5th March 2020
IWD Spotlight: Women in Leadership
The lead up to IWD is always a time to reflect on the amazing women who’ve influenced me over the years. In 2020 I’m remembering one of the best times I’ve had in my career working at Optus alongside Karyn Baylis (now Karyn Baylis AM) or KB as she is affectionately known by those around her. KB has been Chief Executive of Jawun since 2009. Jawun is an Australian, non-profit organisation which manages secondments from the corporate and public sectors to a range of Aboriginal and Torres Strait Islander partners in urban, regional and remote communities across Australia. In her words, she really didn’t get a ‘moral compass’ until in her 40s.
She’s had a pretty stellar career in Australia and internationally, holding a range of senior management and C-suite executive roles in multinational businesses like IAG and Qantas. She’s also held Executive and Non-Executive Director roles in the insurance industry; the development and construction industries; and not-for-profit organisations. And while all this is impressive, the thing I remember most is her leadership much of which she credited from her mentorship under the late James Strong.
At the time, I was consuming any literature on leadership that I could get my hands on including the obvious hard copy tomes: Peter and Waterman, Collins, Kotter, Senge and Kouzes and Pousner. And there was KB, with a photocopied two-sided series of pages of James’ leadership philosophies, many of which she shared most generously.
For me personally, there were a few main themes that I’ll elaborate on further but the key idea is best summed up by the quote from Maya Angelou, “At the end of the day people won’t remember what you said or did, they will remember how you made them feel.” To this day, almost 15 years later, this still rings true of KB.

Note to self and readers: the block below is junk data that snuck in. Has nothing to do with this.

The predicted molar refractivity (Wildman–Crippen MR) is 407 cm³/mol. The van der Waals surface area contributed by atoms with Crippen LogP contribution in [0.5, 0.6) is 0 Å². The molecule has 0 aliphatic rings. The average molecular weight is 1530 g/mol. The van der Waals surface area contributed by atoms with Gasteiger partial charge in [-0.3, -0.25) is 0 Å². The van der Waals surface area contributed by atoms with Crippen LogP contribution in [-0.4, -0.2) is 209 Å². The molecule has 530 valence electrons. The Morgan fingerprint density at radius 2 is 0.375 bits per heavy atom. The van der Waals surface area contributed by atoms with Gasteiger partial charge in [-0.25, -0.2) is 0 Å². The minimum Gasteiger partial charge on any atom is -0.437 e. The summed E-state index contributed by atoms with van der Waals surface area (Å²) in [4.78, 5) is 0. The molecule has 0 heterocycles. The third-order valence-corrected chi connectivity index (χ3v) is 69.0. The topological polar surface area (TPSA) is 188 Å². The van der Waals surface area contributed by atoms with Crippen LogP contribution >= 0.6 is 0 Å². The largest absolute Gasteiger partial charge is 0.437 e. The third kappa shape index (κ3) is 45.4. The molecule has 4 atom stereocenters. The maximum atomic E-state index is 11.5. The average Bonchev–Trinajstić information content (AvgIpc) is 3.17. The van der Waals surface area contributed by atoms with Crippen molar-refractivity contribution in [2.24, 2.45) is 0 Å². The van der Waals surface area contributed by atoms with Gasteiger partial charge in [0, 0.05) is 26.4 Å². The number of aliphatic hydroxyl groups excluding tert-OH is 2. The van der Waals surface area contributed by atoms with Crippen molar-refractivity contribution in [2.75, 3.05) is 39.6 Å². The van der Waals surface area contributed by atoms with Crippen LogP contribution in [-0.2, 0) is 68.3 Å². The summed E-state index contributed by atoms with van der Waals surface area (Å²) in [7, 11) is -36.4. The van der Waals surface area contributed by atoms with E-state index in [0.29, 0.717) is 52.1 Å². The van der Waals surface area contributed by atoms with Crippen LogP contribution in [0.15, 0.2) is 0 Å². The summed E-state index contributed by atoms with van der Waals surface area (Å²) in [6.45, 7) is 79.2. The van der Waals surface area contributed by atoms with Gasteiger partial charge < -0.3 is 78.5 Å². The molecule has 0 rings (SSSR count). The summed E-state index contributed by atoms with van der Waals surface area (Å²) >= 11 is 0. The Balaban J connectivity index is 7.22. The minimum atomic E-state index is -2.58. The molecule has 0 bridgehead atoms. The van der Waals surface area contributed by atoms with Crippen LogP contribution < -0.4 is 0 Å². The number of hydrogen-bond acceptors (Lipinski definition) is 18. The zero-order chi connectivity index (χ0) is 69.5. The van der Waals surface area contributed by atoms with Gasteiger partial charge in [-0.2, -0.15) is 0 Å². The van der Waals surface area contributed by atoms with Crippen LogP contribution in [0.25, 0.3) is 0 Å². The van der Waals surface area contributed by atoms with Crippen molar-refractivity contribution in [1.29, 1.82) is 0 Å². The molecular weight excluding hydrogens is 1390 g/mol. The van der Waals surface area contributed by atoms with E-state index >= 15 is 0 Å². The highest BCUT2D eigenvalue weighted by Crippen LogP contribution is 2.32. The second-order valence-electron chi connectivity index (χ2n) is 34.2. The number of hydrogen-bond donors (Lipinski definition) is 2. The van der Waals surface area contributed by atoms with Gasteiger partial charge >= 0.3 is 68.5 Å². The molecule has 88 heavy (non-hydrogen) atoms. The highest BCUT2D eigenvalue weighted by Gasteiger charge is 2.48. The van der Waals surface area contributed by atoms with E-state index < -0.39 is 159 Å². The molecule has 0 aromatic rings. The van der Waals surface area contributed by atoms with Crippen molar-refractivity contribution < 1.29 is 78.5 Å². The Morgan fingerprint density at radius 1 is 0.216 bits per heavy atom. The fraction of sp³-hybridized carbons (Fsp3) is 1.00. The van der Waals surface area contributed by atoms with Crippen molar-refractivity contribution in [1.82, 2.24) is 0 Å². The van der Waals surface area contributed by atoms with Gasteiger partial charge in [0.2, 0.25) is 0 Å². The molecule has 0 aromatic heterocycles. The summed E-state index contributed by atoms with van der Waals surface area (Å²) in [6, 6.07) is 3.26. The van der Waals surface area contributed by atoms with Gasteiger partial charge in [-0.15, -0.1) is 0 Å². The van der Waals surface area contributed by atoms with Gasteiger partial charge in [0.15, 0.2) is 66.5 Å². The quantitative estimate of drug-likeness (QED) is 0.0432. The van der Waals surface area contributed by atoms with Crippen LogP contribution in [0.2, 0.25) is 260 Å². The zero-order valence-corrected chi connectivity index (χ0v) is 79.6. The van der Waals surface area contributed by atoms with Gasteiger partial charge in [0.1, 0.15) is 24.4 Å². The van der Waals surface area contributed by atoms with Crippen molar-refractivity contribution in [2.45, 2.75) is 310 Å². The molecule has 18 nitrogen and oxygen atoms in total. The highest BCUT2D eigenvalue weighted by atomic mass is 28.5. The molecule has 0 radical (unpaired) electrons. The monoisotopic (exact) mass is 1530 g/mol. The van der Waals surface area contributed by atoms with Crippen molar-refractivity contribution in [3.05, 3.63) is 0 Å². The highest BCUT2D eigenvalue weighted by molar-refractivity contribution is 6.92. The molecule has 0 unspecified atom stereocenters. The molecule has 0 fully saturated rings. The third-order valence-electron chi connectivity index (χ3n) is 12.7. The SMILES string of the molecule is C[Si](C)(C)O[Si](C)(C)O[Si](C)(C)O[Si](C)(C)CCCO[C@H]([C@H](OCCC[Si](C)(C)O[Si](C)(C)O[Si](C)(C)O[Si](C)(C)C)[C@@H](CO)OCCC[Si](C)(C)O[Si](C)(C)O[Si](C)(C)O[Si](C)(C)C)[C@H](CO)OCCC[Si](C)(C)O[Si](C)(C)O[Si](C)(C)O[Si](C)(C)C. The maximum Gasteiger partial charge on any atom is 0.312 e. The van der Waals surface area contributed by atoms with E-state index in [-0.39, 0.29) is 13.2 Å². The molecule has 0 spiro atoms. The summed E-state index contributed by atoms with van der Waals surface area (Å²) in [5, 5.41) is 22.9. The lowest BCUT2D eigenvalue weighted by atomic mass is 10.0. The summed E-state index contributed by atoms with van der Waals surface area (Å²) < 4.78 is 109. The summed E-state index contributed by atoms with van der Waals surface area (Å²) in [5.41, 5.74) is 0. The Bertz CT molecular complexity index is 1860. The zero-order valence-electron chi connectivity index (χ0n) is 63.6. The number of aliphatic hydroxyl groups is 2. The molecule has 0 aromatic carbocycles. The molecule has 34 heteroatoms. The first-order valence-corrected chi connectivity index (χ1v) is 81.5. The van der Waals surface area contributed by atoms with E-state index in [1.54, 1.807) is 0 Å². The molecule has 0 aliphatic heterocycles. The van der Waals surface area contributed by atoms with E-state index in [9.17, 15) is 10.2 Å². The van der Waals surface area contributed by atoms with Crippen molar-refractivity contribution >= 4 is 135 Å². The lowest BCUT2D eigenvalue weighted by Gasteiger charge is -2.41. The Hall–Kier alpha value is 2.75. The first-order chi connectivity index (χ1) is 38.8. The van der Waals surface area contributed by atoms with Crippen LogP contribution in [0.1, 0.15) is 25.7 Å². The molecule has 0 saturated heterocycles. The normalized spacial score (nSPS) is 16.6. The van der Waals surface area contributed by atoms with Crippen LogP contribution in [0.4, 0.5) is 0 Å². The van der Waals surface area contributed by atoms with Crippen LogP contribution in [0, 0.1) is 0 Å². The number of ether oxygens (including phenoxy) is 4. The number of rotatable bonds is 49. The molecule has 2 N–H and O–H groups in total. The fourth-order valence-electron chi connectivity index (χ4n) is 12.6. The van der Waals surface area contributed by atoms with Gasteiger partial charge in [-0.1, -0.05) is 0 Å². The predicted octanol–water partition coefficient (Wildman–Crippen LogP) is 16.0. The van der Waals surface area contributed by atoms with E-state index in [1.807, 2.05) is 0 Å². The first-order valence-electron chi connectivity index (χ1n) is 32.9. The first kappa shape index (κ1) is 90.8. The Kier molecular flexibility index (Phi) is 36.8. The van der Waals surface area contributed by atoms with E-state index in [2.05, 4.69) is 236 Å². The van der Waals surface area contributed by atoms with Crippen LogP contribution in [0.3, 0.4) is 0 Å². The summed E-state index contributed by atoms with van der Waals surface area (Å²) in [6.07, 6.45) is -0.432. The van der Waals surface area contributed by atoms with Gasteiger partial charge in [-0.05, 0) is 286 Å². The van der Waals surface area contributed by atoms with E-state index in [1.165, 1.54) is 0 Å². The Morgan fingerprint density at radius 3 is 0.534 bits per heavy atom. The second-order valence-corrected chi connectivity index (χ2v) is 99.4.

1. How you treat people and how you behave matters. Give people a go and try and ‘switch them on’ so they can excel. Even if things aren’t going to plan it’s better to offer support, guidance, coaching and some tough-love conversations to give every possible chance to get things back on track. And in the process you might actually get more out of them, and they might gain more from the experience than they ever thought possible.
2. Enabling leadership is powerful. Own the vision and be accountable for the change required but inspire people to shape their input and response to it. Let them take it and run with it their way. Meet them at their level. Inspire a movement and ‘ground up’ swell rather than a top down set of rules that if not owned diminish gradually overtime.
3. Ask a lot of your team; yet acknowledge them. James Strong once said, “it is all too easy” to underestimate the ability of people to gauge the sincerity, credibility and trustworthiness of their leaders. KB got this. Be grateful. Mean it. Relish in what your people do for you and your company. And make sure you tell them and you show them consistently.
I’m so glad I reflected on this because I’ve just reminded myself on a few things I need to tighten up on…thanks KB! The next tribute will be about your smarts, wit, jewellery and shoe collection – oh, and how I used to come into work to your steady stream of consciousness starting at 5am via email, much of which was written in airport code.
– Kellie Penridge, Head of Client Service & Strategy